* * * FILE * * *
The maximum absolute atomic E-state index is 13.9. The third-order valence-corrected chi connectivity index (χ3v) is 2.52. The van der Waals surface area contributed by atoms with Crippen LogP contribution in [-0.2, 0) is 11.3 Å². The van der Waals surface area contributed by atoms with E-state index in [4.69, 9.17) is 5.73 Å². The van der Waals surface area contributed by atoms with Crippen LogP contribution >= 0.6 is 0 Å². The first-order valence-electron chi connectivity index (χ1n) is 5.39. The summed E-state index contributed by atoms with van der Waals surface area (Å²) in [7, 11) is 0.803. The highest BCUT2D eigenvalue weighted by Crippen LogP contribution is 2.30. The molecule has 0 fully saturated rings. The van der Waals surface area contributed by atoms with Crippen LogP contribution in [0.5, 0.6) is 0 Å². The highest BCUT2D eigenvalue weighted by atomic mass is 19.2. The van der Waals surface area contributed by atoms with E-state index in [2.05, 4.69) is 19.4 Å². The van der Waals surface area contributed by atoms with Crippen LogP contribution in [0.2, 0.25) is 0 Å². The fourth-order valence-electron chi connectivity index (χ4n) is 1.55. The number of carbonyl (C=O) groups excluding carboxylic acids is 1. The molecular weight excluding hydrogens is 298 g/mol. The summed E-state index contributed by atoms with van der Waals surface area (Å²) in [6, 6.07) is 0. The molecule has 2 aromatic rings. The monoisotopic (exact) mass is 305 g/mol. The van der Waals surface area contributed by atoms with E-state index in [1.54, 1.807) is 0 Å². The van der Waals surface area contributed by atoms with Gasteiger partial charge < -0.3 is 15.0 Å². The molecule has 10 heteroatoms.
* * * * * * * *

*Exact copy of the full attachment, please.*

The maximum absolute atomic E-state index is 13.9. The third-order valence-corrected chi connectivity index (χ3v) is 2.52. The van der Waals surface area contributed by atoms with Crippen LogP contribution in [-0.2, 0) is 11.3 Å². The van der Waals surface area contributed by atoms with E-state index in [4.69, 9.17) is 5.73 Å². The van der Waals surface area contributed by atoms with Crippen LogP contribution >= 0.6 is 0 Å². The first-order valence-electron chi connectivity index (χ1n) is 5.39. The summed E-state index contributed by atoms with van der Waals surface area (Å²) in [7, 11) is 0.803. The highest BCUT2D eigenvalue weighted by Crippen LogP contribution is 2.30. The molecule has 0 fully saturated rings. The van der Waals surface area contributed by atoms with Crippen LogP contribution in [0.5, 0.6) is 0 Å². The highest BCUT2D eigenvalue weighted by atomic mass is 19.2. The van der Waals surface area contributed by atoms with E-state index in [2.05, 4.69) is 19.4 Å². The van der Waals surface area contributed by atoms with Crippen LogP contribution in [0.2, 0.25) is 0 Å². The fourth-order valence-electron chi connectivity index (χ4n) is 1.55. The number of carbonyl (C=O) groups excluding carboxylic acids is 1. The molecular weight excluding hydrogens is 298 g/mol. The summed E-state index contributed by atoms with van der Waals surface area (Å²) in [6, 6.07) is 0. The molecule has 2 aromatic rings. The monoisotopic (exact) mass is 305 g/mol. The van der Waals surface area contributed by atoms with E-state index in [1.54, 1.807) is 0 Å². The van der Waals surface area contributed by atoms with Gasteiger partial charge < -0.3 is 15.0 Å². The molecule has 10 heteroatoms.